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Q. Are there things that I can do to lower the cost of my homeowners insurance?
A. There are several things you can do to lower the cost of your homeowners insurance, but you need to decide whether or not these actions make sense for you. The best thing to do is to share a copy of your current policy with us and we will review it together.

Sometimes quotes on homeowners insurance can vary by hundreds of dollars for the same coverage on the same home. At Ford Insurance Agency, we’ll shop and compare policies from our partnering companies, being careful to ensure that each insurer is offering the same coverage.

You may also qualify for discounts that may help lower the cost of your homeowners insurance. For example, many insurers will offer a discount when you place both your automobile and homeowners insurance with them. Some insurers offer discounts if there are deadbolt exterior locks on all your doors, or if have an installed security system. At Ford Insurance Agency, we search for possible discounts for our clients.

One easy way to lower the cost of your homeowners insurance is to raise your deductible. For example, if you are comfortable raising your deductible from $250 to $500, in some cases you could lower your premium by as much as five or ten percent.

Q. What kinds of things are covered by homeowners insurance?
A. Homeowners Policies are usually composed of two main sections. The first section explains coverage for the property of the insured. The second section explains personal liability coverage for the insured. Anyone who owns or leases property should have this type of insurance. Usually, homeowners insurance is required by the lender to obtain a mortgage.

Q. How are "actual cash value" and "replacement cost" different?
A. Covered losses under a homeowners policy can be paid on either an actual cash value basis or on a replacement cost basis. With coverage that uses “actual cash value”, the policy owner is entitled to the depreciated value of the damaged property. With coverage that uses “replacement cost”, the policy owner is reimbursed an amount necessary to replace the article with one of similar type and quality at current prices.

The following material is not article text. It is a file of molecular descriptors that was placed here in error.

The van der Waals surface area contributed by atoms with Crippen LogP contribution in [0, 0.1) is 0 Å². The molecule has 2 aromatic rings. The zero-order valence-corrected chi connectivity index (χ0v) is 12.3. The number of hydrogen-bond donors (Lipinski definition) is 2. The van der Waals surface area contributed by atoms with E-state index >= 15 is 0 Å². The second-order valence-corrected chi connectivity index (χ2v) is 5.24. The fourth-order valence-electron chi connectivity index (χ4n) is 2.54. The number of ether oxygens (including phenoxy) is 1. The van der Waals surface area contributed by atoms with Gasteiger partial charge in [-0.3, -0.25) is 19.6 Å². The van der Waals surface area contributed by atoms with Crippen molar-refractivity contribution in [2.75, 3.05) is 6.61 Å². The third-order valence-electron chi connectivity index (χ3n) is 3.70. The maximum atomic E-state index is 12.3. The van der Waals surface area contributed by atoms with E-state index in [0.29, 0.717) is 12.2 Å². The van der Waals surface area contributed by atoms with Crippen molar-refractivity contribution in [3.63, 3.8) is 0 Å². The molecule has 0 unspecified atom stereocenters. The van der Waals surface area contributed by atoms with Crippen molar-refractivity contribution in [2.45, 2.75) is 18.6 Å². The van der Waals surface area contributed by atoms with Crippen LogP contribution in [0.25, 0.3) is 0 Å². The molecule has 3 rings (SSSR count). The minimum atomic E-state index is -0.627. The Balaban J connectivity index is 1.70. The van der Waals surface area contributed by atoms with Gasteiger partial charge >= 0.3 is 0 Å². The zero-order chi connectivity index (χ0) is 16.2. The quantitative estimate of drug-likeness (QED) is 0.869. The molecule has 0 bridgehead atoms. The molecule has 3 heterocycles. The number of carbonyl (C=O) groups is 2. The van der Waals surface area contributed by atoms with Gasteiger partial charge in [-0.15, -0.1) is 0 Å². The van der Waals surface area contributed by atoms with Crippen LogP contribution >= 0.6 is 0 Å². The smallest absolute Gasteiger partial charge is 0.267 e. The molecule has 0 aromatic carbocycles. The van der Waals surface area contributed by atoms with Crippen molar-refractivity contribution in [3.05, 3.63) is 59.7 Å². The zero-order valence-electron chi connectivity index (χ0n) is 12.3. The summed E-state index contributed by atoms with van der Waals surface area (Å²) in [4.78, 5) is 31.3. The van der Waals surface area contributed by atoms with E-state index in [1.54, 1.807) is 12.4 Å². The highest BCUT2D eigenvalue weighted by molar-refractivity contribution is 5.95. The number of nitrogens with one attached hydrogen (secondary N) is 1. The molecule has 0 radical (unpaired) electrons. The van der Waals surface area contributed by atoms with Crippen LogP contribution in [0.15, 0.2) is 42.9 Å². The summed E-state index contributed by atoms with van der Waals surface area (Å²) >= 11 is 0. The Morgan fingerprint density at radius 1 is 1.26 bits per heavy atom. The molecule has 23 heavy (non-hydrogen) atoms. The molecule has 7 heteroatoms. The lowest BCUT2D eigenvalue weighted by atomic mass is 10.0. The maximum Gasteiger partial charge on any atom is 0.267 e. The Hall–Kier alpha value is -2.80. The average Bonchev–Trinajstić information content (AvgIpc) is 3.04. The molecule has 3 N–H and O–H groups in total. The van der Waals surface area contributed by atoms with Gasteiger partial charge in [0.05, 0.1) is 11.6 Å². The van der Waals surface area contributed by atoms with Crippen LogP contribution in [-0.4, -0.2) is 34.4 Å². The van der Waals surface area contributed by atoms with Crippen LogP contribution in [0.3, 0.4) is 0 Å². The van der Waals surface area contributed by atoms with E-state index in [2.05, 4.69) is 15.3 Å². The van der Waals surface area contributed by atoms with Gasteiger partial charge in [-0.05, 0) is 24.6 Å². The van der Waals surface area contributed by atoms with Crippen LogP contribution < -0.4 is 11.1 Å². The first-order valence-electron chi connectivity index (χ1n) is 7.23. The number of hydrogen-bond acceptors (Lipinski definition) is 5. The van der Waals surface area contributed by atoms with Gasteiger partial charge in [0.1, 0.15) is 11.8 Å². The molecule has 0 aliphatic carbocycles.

Q. When purchasing homeowners insurance, what kind of things should I consider?
A. You should consider a number of things when purchasing any product or service, and insurance is no different. Some of these things to consider include:

1. Ascertain the amount and type of insurance that you need. The coverage limit of your house should equal 100% of its replacement cost. If your policy limit is less than 80% of the replacement cost of your home, any payment from your insurance company will be less than the full cost to replace your home—you’ll have to pay the rest out of your own pocket. Also, decide if the personal property and personal liability limits are adequate for your needs.

2. Calculate which, if any, additional endorsements you want to add to your policy. In your particular situation, you may want to add the personal property replacement cost endorsement, an earthquake endorsement or a jewelry endorsement.

3. Once we have determined the coverage you want in your homeowners insurance policy, Ford Insurance Agency can then help you determine if there are any gaps in coverage you might not have been aware of, explain the details of the policy’s exclusions and limitations as well as recommend an insurance company that will live up to your expectations.

Q. What are the policy limits (i.e., coverage limits) in the standard homeowners policy?
A. [Note: this answer is based on the Insurance Services Office’s HO-3 policy.]
The dwelling and other structures on the premises are protected on an “all risks” basis up to the policy limits. “All risks” means that unless the policy specifically excludes the manner in which your home is damaged or destroyed, there is coverage. The policy limit for the dwelling is set by the policy owner at the time the insurance is purchased. The policy limit for the other structure is usually equal to 10% of the policy limit for the dwelling.

Losses to your personal property are covered on a “named perils” basis. “Named perils” means that you have coverage only when your property is damaged or destroyed in the manner specifically described in the policy. The policy limit on the coverage is equal to 50% of the policy limit on the dwelling. Limits for the coverage for the additional expenses that the policy owner may incur when the residence cannot be used because of an insured loss is equal to 20% of the policy limit on the dwelling.

The coverage limit on personal liability is determined by the policy owner at the time the policy is issued. The coverage limit on medical payments to others is usually set at $1000 per injured person.

Q. Is my personal property covered when it is not in my home?
A. Your personal property (except property that is specifically excluded) is covered anywhere in the world. For example, suppose that while traveling, you purchase a dresser and you ship it home. Your homeowners policy would provide coverage for the named perils while the dresser is in transit—even though the dresser has never been in your home before.

Q. Should I consider purchasing earthquake coverage?
A. Standard homeowners insurance does not pay for direct damages caused by “earth movement.” “Earth movement” is a much broader term than earthquake. It includes earthquake, volcanic activity and other earth movement. This coverage may be available by endorsement for an additional charge. If you live in an area that is more likely to have an earthquake, you’ll pay more than if you live in an area that is unlikely to have an earthquake. Ford Insurance Agency can help you weigh the costs and benefits of this coverage before you decide to purchase.

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